Soil inorganic N and N uptake by Maize following application of legume biomass, tithonia,manure and mineral fertilizer in Central Kenya
Muna, M. Mucheru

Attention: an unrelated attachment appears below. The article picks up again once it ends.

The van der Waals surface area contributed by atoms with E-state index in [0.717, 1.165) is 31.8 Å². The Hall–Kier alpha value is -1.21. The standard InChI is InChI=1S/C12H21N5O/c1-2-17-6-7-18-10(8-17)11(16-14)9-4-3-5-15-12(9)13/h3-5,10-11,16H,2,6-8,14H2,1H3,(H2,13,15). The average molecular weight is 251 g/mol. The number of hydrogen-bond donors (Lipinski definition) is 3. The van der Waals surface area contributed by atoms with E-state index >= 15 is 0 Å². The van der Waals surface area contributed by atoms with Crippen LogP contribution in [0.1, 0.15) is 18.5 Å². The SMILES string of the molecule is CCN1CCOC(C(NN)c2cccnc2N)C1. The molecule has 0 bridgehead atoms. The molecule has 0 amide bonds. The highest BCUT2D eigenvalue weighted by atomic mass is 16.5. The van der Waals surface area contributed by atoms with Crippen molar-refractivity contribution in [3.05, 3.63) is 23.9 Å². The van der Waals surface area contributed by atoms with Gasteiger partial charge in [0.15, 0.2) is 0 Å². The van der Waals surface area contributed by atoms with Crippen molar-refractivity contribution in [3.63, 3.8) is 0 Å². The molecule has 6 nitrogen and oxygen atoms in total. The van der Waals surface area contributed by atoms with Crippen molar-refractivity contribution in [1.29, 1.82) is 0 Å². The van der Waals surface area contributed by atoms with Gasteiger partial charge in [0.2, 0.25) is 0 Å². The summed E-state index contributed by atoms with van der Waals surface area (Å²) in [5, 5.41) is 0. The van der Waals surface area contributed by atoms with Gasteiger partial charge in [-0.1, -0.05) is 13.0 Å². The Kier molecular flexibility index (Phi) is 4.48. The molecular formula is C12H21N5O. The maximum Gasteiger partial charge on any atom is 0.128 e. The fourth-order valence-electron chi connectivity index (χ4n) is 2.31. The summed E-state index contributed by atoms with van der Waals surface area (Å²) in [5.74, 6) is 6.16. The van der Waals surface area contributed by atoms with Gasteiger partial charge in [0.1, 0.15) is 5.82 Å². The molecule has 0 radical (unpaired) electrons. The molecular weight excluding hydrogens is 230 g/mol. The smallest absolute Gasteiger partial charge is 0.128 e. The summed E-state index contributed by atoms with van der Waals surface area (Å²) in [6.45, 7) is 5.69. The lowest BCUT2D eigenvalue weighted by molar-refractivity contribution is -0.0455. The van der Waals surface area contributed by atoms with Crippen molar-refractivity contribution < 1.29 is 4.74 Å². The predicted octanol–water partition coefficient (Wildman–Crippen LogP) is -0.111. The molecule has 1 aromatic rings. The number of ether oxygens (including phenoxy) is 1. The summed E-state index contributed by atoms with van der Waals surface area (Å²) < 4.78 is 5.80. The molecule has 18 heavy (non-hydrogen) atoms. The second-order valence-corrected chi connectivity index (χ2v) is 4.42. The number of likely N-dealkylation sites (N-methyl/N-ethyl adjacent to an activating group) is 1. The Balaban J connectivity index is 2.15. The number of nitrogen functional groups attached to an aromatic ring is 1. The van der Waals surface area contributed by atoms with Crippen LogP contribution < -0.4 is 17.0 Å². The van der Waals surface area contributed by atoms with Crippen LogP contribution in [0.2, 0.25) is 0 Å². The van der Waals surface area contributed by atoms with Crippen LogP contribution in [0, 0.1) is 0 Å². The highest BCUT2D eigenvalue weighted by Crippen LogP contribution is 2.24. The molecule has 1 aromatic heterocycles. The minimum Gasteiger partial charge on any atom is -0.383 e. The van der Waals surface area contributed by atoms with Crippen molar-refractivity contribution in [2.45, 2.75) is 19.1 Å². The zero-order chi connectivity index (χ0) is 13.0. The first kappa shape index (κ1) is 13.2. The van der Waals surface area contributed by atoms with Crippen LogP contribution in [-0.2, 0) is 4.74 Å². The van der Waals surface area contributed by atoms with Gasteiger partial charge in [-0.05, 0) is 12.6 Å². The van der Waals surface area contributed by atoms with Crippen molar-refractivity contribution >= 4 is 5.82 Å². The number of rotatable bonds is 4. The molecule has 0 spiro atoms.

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In the smallholder farms of central Kenya soils suffer from nitrogen (N) deficiency due to inability to replenish it through application of chemical fertilizers and/or manure. This study evaluated the effect of some organic materials such as Mucuna pruriens, Crotalaria ochroleuca, Calliandra calothyrsus, Leucaena trichandra, cattle manure and Tithonia diversifolia applied solely or combined with inorganic fertilizer on soil mineral N dynamics and N uptake by maize. Soils and maize samples were taken at 0, 2, 4, 6, 8, 12, 16 and 20 weeks after planting maize (WAP) during 2002 long rain (LR) and 2004 LR seasons and analysed. The study showed that amounts of soil inorganic N and uptake of N by maize varied among the different sampling dates, treatments and between seasons. There was a general increase of mineral N after the start of the season followed by a drastic reduction during 6 and 4 WAP during 2002 and 2004 LR, respectively. This trend was attributed to the decomposition of organic materials at the beginning of the season followed by leaching due to intense rainfall during this period. Treatments that had tithonia, leucaena and calliandra applied recorded the highest amounts of soil inorganic N and also the highest N uptake by maize. Poor rainfall in 2004 LR restricted N uptake and was responsible for lower N uptake by maize in 2002 LR than in 2004 LR. At the end of the growing season, there were high amounts of mineral N at 100– 150 cm soil depth that was probably due to leaching. This mineral N is below the rooting zone of most maizeplants, consequently not available to maize crop and is therefore of concern.